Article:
Recent surveys showed women make up about 17-19 percent of law firm equity partners overall.

Craddock, 48, said she resigned from the firm in March after being offered a compensation package that would pay her less than half what a male colleague would be making.

Her resignation followed three years of meager rewards for her revenue-generating work, Craddock said.

“My team’s efforts were key to propping the Firm’s sagging financial condition in years that it struggled to make budget,” she said. “I was punished and marginalized and my accomplishments largely ignored as it related to compensation decisions under Firm policies.”

She also claimed other women attorneys at LeClairRyan were pressured to go part-time or presented with onerous equity buy-in demands.

Who gets credit?

Craddock claimed that she saved the firm’s relationship with a key client with a case that produced a high profile, $77 million settlement.

The client, Mecklenburg County businessman Marion J. “Boyd” Colgate Sr., was trying to recoup his family’s share of a profitable mineral mining operation in Central Virginia controlled by a hostile patriarch.

Colgate had terminated the firm and its former partner, Doug Sbertoli, Craddock said. The client had instructed the firm to prepare his file to be released to him, she said.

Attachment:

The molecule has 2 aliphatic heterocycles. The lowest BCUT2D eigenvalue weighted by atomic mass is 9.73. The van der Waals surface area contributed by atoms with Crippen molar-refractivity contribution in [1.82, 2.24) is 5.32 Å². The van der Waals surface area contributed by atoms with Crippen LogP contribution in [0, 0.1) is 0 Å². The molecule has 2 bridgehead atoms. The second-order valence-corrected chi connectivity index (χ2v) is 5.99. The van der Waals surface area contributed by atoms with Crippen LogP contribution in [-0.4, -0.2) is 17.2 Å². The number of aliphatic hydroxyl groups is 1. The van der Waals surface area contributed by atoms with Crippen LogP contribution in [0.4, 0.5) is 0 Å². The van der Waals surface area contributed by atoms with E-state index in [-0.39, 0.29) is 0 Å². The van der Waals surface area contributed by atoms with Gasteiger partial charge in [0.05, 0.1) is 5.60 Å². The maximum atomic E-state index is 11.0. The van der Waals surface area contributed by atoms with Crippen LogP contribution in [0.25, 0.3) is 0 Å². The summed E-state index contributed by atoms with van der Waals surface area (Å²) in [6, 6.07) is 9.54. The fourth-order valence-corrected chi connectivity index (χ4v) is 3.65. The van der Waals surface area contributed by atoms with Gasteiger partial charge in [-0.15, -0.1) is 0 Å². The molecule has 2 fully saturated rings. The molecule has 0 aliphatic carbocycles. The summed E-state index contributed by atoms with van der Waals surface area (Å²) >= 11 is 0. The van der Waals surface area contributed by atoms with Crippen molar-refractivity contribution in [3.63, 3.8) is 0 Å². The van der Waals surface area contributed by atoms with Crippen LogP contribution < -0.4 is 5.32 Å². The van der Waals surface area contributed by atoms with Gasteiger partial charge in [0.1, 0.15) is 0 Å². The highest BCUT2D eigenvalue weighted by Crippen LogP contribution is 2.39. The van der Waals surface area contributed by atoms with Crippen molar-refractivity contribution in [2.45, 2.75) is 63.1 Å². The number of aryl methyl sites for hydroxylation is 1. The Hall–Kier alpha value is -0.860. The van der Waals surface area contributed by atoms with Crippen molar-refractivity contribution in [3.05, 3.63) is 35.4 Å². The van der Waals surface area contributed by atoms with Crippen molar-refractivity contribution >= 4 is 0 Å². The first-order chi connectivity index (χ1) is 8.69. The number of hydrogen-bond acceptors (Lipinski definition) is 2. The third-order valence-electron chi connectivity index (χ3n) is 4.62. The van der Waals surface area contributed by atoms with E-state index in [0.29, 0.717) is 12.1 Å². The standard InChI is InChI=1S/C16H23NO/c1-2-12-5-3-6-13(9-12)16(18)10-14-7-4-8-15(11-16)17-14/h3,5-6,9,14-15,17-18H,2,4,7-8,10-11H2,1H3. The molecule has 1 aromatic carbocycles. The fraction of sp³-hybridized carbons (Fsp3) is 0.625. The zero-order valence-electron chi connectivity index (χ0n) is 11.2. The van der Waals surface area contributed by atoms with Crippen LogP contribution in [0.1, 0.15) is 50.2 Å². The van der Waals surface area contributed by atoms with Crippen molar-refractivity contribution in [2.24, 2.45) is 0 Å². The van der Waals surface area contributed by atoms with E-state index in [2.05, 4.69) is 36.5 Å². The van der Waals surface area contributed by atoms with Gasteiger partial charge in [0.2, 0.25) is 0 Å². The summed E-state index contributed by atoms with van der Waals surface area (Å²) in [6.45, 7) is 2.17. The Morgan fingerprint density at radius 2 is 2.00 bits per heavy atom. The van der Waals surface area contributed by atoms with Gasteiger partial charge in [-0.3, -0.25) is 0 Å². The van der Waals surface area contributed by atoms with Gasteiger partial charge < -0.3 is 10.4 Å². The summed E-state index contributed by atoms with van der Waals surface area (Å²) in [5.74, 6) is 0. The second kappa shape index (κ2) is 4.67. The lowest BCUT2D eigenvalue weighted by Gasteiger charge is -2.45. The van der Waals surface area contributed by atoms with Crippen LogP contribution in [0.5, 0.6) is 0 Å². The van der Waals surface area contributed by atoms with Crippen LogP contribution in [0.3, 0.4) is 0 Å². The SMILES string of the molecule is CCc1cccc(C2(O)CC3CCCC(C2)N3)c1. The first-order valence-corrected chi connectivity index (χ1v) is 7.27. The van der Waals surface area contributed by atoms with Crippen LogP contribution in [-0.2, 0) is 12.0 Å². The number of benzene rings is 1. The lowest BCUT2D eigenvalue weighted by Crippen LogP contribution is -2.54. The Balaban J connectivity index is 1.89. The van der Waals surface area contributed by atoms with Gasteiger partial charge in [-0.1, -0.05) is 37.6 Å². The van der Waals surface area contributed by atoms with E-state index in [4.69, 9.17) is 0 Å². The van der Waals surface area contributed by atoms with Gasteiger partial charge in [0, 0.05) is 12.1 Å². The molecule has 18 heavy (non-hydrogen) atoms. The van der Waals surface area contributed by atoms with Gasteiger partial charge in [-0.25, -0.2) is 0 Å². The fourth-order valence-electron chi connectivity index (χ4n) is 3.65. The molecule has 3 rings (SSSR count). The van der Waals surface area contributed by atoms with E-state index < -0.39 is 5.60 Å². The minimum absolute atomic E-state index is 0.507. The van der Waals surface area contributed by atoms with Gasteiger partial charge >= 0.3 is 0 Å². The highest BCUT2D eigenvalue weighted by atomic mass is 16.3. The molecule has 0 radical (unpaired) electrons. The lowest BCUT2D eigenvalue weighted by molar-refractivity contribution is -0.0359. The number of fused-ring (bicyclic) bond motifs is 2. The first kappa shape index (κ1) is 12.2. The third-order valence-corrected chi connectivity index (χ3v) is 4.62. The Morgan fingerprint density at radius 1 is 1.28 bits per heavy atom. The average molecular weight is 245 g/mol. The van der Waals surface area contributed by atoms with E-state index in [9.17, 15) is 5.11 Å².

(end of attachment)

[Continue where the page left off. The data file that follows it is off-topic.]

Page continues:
Craddock claimed she salvaged the firm’s relationship with Colgate and organized the legal team that pursued Colgate’s case to victory. The case led to a groundbreaking opinion denouncing oppression of minority shareholders and, later, the large settlement.

Colgate later told a reporter that Craddock – then known as Michele K. Burke – became almost like a family member during the prolonged litigation because she cared so deeply about the case.

Despite her effort, however, Craddock said the firm denied her credit for the immediate $3.5 million fee. She said the firm gave origination credit to Sbertoli instead.

Craddock said she later was denied a “huge adjustment” to the compensation she expected for the $20-million fee the Colgate case ultimately produced.

Craddock claimed she resigned this year after filing the first EEOC charge, believing the firm was retaliating against her.